Monday, 3 March 2008

Dancing with Demons by Peter Tremayne


SISTER Fidelma is a seventh-century private eye, not to mention being a nun and married with a child. Busy lady.

She's the subject of a rake of international best-sellers - novels and short stories in which she investigates the troubles of an obviously crime-ridden mediaeval Ireland.

Assisting her is her faithful sidekick (and now husband), the Saxon monk Eadulf, a gormless but sweet man who serves as her Doctor Watson.

Sister Fidelma has fans around the world, who bring wads of tourism revenue to Cashel during the annual Féile Fidelma, and her stories are a series on German radio. The early editions are now collectors' items.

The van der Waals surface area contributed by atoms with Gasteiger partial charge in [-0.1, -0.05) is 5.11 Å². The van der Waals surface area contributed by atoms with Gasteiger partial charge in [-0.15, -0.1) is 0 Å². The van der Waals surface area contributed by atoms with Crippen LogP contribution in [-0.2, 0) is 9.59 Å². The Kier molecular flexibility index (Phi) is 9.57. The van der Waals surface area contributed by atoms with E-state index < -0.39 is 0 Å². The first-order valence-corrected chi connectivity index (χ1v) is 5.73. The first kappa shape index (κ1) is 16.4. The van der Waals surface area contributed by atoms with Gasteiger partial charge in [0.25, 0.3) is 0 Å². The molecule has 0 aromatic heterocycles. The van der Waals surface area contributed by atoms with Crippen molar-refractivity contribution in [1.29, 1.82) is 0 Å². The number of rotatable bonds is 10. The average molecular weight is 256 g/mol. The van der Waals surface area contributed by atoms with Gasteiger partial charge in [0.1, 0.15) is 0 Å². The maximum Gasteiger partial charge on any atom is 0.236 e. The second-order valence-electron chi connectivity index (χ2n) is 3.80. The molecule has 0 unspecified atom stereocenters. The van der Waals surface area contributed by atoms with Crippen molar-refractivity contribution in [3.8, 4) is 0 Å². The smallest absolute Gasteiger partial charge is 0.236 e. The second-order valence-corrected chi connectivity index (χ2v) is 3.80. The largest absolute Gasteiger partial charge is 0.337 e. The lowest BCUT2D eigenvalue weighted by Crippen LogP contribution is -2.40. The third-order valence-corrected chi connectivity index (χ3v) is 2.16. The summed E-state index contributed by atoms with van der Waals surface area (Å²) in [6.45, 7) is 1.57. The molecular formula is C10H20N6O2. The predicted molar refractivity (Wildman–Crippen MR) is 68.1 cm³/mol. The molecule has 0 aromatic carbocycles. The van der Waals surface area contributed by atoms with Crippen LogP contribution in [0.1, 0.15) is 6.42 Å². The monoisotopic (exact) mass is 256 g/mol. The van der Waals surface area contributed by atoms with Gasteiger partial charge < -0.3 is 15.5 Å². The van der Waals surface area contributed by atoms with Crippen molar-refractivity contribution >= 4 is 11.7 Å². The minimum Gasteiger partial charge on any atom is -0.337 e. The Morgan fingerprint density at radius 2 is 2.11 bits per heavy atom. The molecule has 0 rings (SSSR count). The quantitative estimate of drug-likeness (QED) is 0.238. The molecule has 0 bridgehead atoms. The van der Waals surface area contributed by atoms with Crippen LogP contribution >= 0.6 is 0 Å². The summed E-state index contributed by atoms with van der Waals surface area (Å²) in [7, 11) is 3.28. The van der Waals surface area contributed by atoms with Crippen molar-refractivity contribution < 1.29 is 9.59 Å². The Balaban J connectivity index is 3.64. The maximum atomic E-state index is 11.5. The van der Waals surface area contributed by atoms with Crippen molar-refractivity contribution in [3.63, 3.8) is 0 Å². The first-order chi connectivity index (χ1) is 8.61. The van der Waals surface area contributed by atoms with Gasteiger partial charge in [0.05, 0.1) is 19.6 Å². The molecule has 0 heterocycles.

In Dancing with Demons, Sister Fi is called in to probe the assassination of the High King Sechnussach. Sechnussach was an actual High King who was really killed, by the way.

It appears that the cult of Crom Croích has come back in a big way in the less-Christian hinterlands. (CC was a rough-stuff god who hung out with 12 sub-gods and liked a drink of blood).

When Sister F heads for the High King's killer's homeland to ask a few questions, she stumbles on burnt-out monasteries and the bloody bodies of religious.

But soon she's sorted it all out with her keen monastic mind and unerring moral sense, and it's time for a showdown where the guilty will be exposed.

There's a slight ho-humness about Dancing with Demons, which is natural after a long series. But for Fi fans, it's another winner.

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